- Scope: Where to apply (Subnet or EC2 Instance)
Security groups are tied to an instance whereas Network ACLs are tied to the subnet. i.e. Network Access control lists are applicable at the subnet level, so any instance in the subnet with an associated NACL will follow rules of NACL. That’s not the case with security groups, security groups has to be assigned explicitly to the instance. This means any instances within the subnet group gets the rule applied. If you have many instances, managing the firewalls using Network ACL can be very useful. Otherwise, with Security group, you have to manually assign a security group to the instances.
- State: Stateful vs Stateless
Security groups are stateful: This means any changes applied to an incoming rule will be automatically applied to the outgoing rule. e.g. If you allow an incoming port 80, the outgoing port 80 will be automatically opened.
Network ACLs are stateless: This means any changes applied to an incoming rule will not be applied to the outgoing rule. e.g. If you allow an incoming port 80, you would also need to apply the rule for outgoing traffic.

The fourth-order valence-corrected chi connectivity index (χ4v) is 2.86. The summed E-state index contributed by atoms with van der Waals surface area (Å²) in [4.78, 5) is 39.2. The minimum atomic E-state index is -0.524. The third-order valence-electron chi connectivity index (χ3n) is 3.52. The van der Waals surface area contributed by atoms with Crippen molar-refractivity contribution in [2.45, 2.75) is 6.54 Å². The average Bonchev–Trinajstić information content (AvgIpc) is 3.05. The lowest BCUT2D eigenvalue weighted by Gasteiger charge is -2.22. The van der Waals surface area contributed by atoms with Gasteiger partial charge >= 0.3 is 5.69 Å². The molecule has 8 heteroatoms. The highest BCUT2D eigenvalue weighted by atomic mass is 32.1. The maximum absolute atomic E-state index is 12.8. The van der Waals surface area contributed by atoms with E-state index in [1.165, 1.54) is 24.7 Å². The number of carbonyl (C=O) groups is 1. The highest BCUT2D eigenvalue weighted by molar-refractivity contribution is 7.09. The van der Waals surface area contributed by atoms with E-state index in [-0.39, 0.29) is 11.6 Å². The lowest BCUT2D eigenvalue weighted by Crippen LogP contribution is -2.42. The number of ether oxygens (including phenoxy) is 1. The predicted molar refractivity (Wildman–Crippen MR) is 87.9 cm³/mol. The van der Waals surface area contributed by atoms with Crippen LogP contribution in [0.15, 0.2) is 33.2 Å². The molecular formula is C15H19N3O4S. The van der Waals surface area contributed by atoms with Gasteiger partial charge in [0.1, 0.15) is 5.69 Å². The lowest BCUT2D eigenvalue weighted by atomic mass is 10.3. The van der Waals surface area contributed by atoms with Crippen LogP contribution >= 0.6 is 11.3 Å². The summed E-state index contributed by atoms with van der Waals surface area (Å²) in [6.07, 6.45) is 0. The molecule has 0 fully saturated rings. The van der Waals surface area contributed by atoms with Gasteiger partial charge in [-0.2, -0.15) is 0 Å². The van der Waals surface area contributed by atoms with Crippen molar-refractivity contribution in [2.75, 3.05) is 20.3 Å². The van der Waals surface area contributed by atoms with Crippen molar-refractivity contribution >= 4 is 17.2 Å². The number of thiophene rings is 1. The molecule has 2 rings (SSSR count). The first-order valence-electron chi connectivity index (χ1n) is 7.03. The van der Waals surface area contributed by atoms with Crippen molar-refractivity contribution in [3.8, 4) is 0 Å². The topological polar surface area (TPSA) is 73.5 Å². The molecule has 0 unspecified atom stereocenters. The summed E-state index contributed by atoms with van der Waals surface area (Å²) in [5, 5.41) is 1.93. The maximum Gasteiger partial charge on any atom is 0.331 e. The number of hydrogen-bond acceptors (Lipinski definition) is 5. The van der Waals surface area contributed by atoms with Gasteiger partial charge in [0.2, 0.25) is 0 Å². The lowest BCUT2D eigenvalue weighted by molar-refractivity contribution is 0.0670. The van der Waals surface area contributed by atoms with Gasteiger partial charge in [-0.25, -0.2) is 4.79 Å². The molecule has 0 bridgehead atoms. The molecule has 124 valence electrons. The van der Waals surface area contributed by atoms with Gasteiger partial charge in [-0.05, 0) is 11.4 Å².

- Allow or Deny rules
Security group support allow rules only (by default all rules are denied). e.g. You cannot deny a certain IP address from establishing a connection.
Network ACL support allow and deny rules. By deny rules, you could explicitly deny a certain IP address to establish a connection example: Block IP address 22.214.171.124 from establishing a connection to an EC2 Instance.
- Rule process order
All rules in a security group are applied whereas rules are applied in their order (the rule with the lower number gets processed first) in Network ACL.
i.e. Security groups evaluate all the rules in them before allowing a traffic whereas NACLs do it in the number order, from top to bottom.
Security group first layer of defense, whereas Network ACL is second layer of the defense.